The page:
Pushing for a place ‘nothing to do with jealousy’

2009-06-05 00:00

A ZULU tradition expert has warned about reading too much into media reports that one of President Jacob Zuma’s three wives pushed the other aside to slot herself into a position closest to the president during a picture-taking session in Parliament on Wednesday.

Ndela Ntshangase, a lecturer at the school of Zulu studies at the University of KwaZulu-Natal in Pietermaritzburg, played down the reported pushing aside of Zuma’s second wife maNtuli (Nompumelelo) by his third wife kaMabhija (Thobeka), saying there is nothing unusual about it.

It was reported yesterday that the jostling incident took place at Parliament in Cape Town when Zuma and his wives, including his first wife maKhumalo (Sizakele), posed for the press after he delivered his State of the Nation address.

Zuma was standing between maNtuli and maKhumalo when kaMabhija elbowed her way in between him and maNtuli, on Zuma’s right, so she could stand closest to their husband, thus displacing maNtuli.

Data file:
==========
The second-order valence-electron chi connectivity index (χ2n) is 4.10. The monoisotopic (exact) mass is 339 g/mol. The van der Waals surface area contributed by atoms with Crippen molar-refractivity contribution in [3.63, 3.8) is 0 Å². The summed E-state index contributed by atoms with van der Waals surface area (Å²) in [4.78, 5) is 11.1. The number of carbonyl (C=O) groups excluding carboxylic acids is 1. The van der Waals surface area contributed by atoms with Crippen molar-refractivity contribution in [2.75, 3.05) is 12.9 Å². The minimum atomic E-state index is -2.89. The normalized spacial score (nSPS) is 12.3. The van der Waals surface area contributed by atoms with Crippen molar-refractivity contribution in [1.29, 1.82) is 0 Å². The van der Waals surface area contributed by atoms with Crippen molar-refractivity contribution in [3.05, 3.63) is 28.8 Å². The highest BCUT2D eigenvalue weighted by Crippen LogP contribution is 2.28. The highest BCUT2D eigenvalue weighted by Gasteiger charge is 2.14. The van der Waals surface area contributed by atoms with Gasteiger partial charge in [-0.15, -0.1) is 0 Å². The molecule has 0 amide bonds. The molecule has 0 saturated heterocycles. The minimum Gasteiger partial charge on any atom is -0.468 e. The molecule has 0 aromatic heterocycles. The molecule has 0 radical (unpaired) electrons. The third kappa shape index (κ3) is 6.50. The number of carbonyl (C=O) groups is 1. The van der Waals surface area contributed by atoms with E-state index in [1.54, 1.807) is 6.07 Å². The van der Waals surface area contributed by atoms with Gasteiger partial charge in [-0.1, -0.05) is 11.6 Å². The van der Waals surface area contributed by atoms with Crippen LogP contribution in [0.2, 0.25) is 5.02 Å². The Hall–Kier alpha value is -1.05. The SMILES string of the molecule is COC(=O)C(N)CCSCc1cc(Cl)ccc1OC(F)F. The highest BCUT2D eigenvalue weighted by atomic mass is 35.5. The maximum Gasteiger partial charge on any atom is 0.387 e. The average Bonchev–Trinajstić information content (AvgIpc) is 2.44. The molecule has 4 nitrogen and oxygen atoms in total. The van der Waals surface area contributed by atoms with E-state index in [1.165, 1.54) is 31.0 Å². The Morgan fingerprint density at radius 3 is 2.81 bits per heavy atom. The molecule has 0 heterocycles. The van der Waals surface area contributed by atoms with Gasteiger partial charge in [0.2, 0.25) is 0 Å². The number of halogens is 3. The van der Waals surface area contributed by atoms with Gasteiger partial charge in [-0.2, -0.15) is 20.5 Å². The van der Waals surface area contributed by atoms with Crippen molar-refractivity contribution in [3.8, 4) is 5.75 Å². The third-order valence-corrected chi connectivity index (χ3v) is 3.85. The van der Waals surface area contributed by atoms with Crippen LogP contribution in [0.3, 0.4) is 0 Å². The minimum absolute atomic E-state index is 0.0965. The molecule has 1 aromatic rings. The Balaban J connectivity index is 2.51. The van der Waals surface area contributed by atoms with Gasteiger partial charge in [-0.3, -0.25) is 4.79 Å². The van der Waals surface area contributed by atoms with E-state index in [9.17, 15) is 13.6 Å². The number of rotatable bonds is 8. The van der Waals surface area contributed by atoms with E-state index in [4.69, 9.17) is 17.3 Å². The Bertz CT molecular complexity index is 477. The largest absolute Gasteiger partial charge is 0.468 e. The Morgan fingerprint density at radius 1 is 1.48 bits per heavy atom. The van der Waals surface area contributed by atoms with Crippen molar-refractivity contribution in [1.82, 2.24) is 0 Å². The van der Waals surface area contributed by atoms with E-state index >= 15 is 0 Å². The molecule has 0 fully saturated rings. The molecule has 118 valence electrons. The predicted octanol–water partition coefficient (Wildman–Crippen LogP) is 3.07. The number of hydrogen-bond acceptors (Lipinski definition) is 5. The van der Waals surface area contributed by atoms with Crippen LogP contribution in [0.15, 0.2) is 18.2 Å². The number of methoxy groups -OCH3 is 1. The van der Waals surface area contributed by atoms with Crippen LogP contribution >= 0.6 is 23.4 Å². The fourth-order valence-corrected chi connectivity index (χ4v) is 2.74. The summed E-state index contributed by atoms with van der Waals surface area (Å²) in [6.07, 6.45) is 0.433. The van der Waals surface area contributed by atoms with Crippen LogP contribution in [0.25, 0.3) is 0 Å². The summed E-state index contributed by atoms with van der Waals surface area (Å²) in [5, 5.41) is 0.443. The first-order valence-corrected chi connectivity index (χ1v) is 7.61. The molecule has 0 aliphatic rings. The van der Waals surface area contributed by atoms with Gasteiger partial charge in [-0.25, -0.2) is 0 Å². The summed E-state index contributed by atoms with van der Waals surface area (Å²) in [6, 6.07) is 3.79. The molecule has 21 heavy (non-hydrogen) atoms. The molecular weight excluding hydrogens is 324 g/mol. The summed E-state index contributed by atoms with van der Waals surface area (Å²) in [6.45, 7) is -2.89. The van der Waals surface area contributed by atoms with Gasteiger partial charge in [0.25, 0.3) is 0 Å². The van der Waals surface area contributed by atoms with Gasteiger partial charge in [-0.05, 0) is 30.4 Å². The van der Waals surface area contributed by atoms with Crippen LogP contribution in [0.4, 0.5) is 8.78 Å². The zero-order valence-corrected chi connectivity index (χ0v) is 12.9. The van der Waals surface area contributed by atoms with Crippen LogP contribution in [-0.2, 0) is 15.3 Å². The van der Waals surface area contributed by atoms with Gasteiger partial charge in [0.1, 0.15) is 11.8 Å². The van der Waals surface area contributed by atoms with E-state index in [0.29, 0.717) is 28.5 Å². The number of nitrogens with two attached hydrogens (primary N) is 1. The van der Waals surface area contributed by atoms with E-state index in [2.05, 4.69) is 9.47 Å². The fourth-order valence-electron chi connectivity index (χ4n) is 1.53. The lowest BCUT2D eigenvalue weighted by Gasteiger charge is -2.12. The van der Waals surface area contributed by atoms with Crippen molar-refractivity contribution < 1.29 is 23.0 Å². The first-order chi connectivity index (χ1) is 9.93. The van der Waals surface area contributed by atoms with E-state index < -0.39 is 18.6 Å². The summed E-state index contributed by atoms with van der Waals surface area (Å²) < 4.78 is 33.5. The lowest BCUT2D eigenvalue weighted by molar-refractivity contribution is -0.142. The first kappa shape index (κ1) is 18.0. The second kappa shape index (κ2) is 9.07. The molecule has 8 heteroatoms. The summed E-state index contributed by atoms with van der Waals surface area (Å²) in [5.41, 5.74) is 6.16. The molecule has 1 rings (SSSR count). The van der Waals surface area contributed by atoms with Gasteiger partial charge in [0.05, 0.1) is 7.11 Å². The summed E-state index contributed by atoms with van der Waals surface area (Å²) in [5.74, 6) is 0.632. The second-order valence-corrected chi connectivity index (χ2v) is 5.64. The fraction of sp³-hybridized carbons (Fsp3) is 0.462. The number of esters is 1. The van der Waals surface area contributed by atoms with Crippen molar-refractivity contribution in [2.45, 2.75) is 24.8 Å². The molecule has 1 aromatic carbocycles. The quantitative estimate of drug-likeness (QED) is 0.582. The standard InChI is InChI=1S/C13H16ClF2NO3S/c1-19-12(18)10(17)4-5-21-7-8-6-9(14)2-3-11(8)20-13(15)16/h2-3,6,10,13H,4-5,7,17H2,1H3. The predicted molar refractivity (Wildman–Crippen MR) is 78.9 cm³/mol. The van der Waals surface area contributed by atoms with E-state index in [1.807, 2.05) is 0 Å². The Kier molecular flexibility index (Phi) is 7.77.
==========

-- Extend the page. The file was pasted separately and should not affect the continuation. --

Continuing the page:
It is said that although maNtuli did not resist, her face displayed annoyance.

Ntshangase told The Witness: “There is nothing unusual about it. It was clearly a coincidental thing. She might have done it oblivious to the possible vexation of the other one. They are not children to stoop to such grandstanding and they all know their positions and the rules of isithembu [polygamy].”

Ntshangase said the wives are not new to the polygamous marriage with the president and that they should know that it is an offence in the family to engage in jealous fights over positions in such a marriage in public.

“She is no fool; she just did it. It happens everywhere when people want to be in a good position during a photo shoot. Even when people are doing Zulu dancing they dislodge each other to get to the prime position and this is no sign of a conflict,” said Ntshangase.

Ntshangase’s reaction is in contrast to views that the posturing was a precursor to future incidents of jealousy when the wives accompany the president to major state functions.

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